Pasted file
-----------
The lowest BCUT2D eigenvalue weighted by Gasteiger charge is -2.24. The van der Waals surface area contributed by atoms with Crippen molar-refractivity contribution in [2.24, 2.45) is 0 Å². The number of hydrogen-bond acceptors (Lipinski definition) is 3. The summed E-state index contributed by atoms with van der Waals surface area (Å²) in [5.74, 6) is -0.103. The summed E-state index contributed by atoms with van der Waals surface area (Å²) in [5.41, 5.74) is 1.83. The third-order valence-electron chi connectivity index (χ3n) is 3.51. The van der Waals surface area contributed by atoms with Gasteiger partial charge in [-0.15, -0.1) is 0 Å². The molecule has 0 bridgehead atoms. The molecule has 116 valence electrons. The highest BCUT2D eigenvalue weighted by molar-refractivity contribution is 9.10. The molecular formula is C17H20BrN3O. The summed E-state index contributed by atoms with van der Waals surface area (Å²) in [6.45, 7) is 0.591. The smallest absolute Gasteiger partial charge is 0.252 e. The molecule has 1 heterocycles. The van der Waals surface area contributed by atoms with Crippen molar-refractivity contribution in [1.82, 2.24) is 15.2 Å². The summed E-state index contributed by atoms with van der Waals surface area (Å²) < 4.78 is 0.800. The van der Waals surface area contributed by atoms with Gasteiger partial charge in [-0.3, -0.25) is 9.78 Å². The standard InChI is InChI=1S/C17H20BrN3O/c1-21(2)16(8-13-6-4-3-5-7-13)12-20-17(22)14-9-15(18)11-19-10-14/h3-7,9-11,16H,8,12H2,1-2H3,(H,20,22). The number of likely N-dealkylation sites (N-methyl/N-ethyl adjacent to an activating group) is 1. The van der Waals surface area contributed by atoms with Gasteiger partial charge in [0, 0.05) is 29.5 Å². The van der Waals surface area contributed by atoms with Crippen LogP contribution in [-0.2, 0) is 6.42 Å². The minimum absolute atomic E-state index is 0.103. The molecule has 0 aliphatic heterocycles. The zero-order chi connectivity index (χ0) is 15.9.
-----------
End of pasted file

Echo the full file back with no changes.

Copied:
The lowest BCUT2D eigenvalue weighted by Gasteiger charge is -2.24. The van der Waals surface area contributed by atoms with Crippen molar-refractivity contribution in [2.24, 2.45) is 0 Å². The number of hydrogen-bond acceptors (Lipinski definition) is 3. The summed E-state index contributed by atoms with van der Waals surface area (Å²) in [5.74, 6) is -0.103. The summed E-state index contributed by atoms with van der Waals surface area (Å²) in [5.41, 5.74) is 1.83. The third-order valence-electron chi connectivity index (χ3n) is 3.51. The van der Waals surface area contributed by atoms with Gasteiger partial charge in [-0.15, -0.1) is 0 Å². The molecule has 0 bridgehead atoms. The molecule has 116 valence electrons. The highest BCUT2D eigenvalue weighted by molar-refractivity contribution is 9.10. The molecular formula is C17H20BrN3O. The summed E-state index contributed by atoms with van der Waals surface area (Å²) in [6.45, 7) is 0.591. The smallest absolute Gasteiger partial charge is 0.252 e. The molecule has 1 heterocycles. The van der Waals surface area contributed by atoms with Crippen molar-refractivity contribution in [1.82, 2.24) is 15.2 Å². The summed E-state index contributed by atoms with van der Waals surface area (Å²) < 4.78 is 0.800. The van der Waals surface area contributed by atoms with Gasteiger partial charge in [-0.3, -0.25) is 9.78 Å². The standard InChI is InChI=1S/C17H20BrN3O/c1-21(2)16(8-13-6-4-3-5-7-13)12-20-17(22)14-9-15(18)11-19-10-14/h3-7,9-11,16H,8,12H2,1-2H3,(H,20,22). The number of likely N-dealkylation sites (N-methyl/N-ethyl adjacent to an activating group) is 1. The van der Waals surface area contributed by atoms with Gasteiger partial charge in [0, 0.05) is 29.5 Å². The van der Waals surface area contributed by atoms with Crippen LogP contribution in [-0.2, 0) is 6.42 Å². The minimum absolute atomic E-state index is 0.103. The molecule has 0 aliphatic heterocycles. The zero-order chi connectivity index (χ0) is 15.9.